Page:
The strength of urban artBy Barbara Taormina
Union Leader Correspondent January 20. 2014 10:51PM
NASHUA — Friends and fans packed the back room at the Arena Sports Bar Sunday night to celebrate the second anniversary of Positive Street Art, a local nonprofit group that promotes urban art and artists.
Launched two years ago by local artists Cecelia Ulibarri and Manny Ramirez, Positive Street Art has won praise for the group's downtown murals, classes at the Boys and Girls Club, and participation in community service projects and events. Positive Street Art also provides a network of support and opportunities for the city's young artists, designers and performers who are working to build careers and reputations.
"Art is life," said Ulibarri who was pleased with the big turnout and the city's show of support for the organization. "However you can incorporate art into everyday life is positive. That's what we do."Sunday's celebration spotlighted local clothing designers and independent boutiques with a fashion show featuring street styles and one-of-a-kind outfits and accessories. The Positive Street Art dance team also performed some moves that defied gravity and anatomy, and a dozen local artists ringed the room with makeshift booths where they displayed work for sale.
"I've been watching Positive Street Art since it was just an idea," said Oscar Villacis, an urban art advocate and designer whose rebuilt sports jackets were featured in the fashion show.
Villacis said Nashua's downtown art movement draws in young people from different places and cultures, and the mix helps fuel an ongoing creative churn.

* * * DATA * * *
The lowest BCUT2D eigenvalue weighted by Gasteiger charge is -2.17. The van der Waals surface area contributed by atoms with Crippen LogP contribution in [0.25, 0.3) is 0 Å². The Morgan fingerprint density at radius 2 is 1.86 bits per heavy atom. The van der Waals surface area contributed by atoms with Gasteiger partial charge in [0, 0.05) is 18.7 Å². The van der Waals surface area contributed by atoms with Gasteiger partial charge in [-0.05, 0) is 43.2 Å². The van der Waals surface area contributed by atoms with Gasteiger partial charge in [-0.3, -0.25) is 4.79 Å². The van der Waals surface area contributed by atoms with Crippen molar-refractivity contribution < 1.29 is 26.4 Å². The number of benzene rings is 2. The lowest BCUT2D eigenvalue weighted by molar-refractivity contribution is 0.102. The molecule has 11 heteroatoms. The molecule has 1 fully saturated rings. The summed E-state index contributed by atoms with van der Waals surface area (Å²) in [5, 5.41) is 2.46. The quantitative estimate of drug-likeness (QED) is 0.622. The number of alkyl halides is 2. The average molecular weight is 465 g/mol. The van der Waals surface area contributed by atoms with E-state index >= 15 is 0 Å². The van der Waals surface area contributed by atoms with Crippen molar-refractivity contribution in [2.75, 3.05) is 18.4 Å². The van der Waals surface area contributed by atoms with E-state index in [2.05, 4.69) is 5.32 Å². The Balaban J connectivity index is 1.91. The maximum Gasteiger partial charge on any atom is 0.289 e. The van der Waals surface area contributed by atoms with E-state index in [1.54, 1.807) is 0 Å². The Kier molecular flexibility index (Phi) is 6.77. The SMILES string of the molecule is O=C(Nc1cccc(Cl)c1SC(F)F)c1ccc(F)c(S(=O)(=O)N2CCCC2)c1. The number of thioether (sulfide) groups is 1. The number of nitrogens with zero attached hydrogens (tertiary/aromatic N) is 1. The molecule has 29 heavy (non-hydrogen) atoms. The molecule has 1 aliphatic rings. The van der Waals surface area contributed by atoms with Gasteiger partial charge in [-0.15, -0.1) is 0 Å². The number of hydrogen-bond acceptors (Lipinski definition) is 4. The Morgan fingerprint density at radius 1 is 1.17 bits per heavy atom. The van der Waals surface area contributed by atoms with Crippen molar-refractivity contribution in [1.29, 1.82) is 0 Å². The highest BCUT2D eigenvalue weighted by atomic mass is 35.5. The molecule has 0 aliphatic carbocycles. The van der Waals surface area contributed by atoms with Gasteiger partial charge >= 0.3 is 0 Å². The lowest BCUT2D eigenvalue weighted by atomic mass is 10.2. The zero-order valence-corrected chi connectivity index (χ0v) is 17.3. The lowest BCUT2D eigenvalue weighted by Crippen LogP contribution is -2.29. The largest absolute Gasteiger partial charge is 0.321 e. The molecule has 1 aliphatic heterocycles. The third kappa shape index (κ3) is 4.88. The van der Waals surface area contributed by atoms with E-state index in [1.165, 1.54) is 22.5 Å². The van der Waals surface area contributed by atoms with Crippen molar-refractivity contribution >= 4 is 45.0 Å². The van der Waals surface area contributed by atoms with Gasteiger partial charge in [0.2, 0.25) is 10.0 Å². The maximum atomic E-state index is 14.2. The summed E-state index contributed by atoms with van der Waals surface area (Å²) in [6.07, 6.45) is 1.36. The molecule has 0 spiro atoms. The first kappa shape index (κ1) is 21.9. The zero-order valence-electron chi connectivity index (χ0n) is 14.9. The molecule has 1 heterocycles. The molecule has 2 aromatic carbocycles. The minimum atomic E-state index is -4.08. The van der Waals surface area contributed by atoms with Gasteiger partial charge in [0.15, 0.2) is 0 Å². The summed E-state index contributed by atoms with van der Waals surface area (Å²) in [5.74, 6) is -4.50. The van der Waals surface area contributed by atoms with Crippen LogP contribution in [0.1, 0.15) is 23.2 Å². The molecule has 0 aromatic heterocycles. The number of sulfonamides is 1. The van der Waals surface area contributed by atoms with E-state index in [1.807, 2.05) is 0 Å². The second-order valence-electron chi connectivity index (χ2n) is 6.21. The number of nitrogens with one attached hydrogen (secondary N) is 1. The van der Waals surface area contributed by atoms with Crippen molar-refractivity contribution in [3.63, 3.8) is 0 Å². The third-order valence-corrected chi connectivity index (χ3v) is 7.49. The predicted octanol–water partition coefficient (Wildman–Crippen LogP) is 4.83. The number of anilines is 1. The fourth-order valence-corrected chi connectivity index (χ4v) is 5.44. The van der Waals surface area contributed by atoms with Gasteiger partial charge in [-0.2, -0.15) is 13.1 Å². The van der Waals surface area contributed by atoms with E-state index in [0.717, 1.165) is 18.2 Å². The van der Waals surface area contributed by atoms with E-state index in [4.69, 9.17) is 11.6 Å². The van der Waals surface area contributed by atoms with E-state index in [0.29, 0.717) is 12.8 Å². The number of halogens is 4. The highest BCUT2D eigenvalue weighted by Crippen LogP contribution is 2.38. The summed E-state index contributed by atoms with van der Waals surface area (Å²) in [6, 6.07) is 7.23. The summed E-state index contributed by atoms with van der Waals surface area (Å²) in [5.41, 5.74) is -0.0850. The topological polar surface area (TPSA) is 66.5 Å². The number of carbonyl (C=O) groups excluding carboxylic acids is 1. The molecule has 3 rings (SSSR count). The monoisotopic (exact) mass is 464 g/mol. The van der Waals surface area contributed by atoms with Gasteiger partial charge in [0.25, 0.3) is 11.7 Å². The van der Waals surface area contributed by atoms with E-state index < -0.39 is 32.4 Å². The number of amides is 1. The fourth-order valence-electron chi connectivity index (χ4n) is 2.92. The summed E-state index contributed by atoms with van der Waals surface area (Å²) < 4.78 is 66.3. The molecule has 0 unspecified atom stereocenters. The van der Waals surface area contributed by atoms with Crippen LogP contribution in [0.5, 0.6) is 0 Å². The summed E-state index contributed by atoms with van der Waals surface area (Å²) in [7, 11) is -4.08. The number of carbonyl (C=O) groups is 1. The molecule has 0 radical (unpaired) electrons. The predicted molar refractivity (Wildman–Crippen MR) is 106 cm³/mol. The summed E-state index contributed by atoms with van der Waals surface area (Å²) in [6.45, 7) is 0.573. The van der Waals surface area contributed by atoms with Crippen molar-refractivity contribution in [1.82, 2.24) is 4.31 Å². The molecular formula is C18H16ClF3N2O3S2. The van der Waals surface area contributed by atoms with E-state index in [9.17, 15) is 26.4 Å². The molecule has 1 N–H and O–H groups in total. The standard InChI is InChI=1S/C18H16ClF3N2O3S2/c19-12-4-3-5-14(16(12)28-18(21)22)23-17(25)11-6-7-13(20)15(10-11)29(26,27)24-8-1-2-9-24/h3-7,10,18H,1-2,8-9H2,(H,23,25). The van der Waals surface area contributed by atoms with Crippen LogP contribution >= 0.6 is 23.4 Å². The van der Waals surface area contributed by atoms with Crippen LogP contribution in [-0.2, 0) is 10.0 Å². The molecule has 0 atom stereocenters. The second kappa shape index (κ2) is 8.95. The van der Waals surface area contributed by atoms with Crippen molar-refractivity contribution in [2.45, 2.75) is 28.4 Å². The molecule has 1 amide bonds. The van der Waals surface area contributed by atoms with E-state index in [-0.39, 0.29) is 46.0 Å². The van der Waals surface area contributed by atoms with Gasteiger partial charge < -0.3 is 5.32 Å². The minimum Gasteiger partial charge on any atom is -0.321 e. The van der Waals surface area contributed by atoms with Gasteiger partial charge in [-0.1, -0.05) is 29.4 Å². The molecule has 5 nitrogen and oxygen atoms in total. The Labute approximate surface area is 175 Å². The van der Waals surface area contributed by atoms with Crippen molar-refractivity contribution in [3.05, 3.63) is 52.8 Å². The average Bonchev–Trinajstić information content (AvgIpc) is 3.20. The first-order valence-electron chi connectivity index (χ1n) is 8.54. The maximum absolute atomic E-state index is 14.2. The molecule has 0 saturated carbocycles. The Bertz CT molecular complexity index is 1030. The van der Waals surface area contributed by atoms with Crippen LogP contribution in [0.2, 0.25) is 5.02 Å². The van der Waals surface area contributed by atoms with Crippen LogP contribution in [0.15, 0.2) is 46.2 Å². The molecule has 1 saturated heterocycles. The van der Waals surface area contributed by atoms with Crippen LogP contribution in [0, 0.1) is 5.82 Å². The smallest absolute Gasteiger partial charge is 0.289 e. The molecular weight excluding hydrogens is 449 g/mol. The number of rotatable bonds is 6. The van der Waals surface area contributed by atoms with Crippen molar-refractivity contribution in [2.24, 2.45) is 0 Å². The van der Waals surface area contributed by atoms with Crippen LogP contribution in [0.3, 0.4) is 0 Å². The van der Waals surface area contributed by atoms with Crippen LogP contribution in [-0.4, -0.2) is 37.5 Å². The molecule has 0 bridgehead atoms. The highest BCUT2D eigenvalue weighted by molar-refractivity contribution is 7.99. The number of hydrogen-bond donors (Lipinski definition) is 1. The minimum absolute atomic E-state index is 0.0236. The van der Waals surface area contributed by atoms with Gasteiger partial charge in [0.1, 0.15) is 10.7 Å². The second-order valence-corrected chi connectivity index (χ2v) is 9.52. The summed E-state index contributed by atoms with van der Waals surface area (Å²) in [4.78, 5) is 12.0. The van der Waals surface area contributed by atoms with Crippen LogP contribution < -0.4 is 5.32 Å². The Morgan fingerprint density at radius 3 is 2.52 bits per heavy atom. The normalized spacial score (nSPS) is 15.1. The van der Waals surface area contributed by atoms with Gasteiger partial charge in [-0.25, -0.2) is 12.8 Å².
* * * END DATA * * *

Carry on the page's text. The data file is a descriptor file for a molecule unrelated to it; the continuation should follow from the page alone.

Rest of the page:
"There are so many levels and ways to do art," said Villacis. Positive Street Art encourages Nashua's younger generation of artists and gives them a chance to work together, he said.For the fashion show, Villacis tapped the talent of Andrea Jette, a Nashua designer who specializes in jewelry and accessories, particularly shoes.
Jette, who was pulling a suitcase stuffed with one-of-a-kind pairs of shoes with neon colored spikes, studs and hand-cut and painted appliqués, created a pair of shoes to match one of Villacis' jackets.
Jette sells her designs mostly online and through word-of-mouth advertising. Events like the Positive Street Art fashion show offer another opportunity to market her designs.
Cam Ruhl, a former graffiti artist who has switched from spray paint and brick walls to acrylics and canvases, said he also appreciated the community and the opportunities that have opened up to local artists through Positive Street Art.
Ruhl, who is self-taught, said his paintings bridge the gap between abstract art and graffiti.
"A lot of us do disruptive art that breaks the cycle," said Ruhl.
Ryan Lavalley, who was working a raffle table to raise money for the organization, said one of Positive Street Art's basic goals is to channel creative energy in a constructive way.
"We take something like graffiti, that might have had a negative connotation, and flip that around to something positive," he said.
Lavalley said Positive Street Art is working hard to connect all of Nashua's artists and build an inclusive arts community."It's our mission," he said. "We want to encourage people who might otherwise not have had a voice to express themselves."